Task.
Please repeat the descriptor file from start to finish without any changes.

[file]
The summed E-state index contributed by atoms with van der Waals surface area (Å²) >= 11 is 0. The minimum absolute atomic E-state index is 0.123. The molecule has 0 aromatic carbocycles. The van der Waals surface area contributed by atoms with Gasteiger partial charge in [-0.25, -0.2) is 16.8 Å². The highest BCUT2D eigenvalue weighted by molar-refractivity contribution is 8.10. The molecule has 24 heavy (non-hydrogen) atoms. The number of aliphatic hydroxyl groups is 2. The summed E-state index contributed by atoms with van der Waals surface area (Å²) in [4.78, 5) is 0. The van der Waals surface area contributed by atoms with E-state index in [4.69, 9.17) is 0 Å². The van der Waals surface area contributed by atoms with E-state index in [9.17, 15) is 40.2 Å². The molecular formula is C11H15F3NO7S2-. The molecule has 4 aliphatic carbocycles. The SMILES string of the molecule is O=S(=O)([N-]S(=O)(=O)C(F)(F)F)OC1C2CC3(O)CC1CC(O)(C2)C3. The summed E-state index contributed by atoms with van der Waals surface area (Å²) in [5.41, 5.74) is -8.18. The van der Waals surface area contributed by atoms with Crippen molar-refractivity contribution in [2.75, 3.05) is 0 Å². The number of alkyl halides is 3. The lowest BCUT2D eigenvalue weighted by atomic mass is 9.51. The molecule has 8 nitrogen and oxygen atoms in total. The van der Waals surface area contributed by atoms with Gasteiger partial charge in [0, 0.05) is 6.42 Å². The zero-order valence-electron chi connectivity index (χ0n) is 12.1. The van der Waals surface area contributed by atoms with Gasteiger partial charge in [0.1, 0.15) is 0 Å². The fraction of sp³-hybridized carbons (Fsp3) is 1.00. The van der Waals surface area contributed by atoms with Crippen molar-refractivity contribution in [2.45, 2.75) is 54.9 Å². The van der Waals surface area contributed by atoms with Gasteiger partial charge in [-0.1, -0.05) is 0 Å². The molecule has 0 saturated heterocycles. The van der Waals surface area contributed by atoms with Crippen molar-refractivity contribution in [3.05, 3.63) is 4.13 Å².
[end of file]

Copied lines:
The summed E-state index contributed by atoms with van der Waals surface area (Å²) >= 11 is 0. The minimum absolute atomic E-state index is 0.123. The molecule has 0 aromatic carbocycles. The van der Waals surface area contributed by atoms with Gasteiger partial charge in [-0.25, -0.2) is 16.8 Å². The highest BCUT2D eigenvalue weighted by molar-refractivity contribution is 8.10. The molecule has 24 heavy (non-hydrogen) atoms. The number of aliphatic hydroxyl groups is 2. The summed E-state index contributed by atoms with van der Waals surface area (Å²) in [4.78, 5) is 0. The van der Waals surface area contributed by atoms with E-state index in [4.69, 9.17) is 0 Å². The van der Waals surface area contributed by atoms with E-state index in [9.17, 15) is 40.2 Å². The molecular formula is C11H15F3NO7S2-. The molecule has 4 aliphatic carbocycles. The SMILES string of the molecule is O=S(=O)([N-]S(=O)(=O)C(F)(F)F)OC1C2CC3(O)CC1CC(O)(C2)C3. The summed E-state index contributed by atoms with van der Waals surface area (Å²) in [5.41, 5.74) is -8.18. The van der Waals surface area contributed by atoms with Crippen molar-refractivity contribution in [2.75, 3.05) is 0 Å². The number of alkyl halides is 3. The lowest BCUT2D eigenvalue weighted by atomic mass is 9.51. The molecule has 8 nitrogen and oxygen atoms in total. The van der Waals surface area contributed by atoms with Gasteiger partial charge in [0, 0.05) is 6.42 Å². The zero-order valence-electron chi connectivity index (χ0n) is 12.1. The van der Waals surface area contributed by atoms with Gasteiger partial charge in [0.1, 0.15) is 0 Å². The fraction of sp³-hybridized carbons (Fsp3) is 1.00. The van der Waals surface area contributed by atoms with Crippen molar-refractivity contribution in [2.45, 2.75) is 54.9 Å². The van der Waals surface area contributed by atoms with Gasteiger partial charge in [-0.1, -0.05) is 0 Å². The molecule has 0 saturated heterocycles. The van der Waals surface area contributed by atoms with Crippen molar-refractivity contribution in [3.05, 3.63) is 4.13 Å².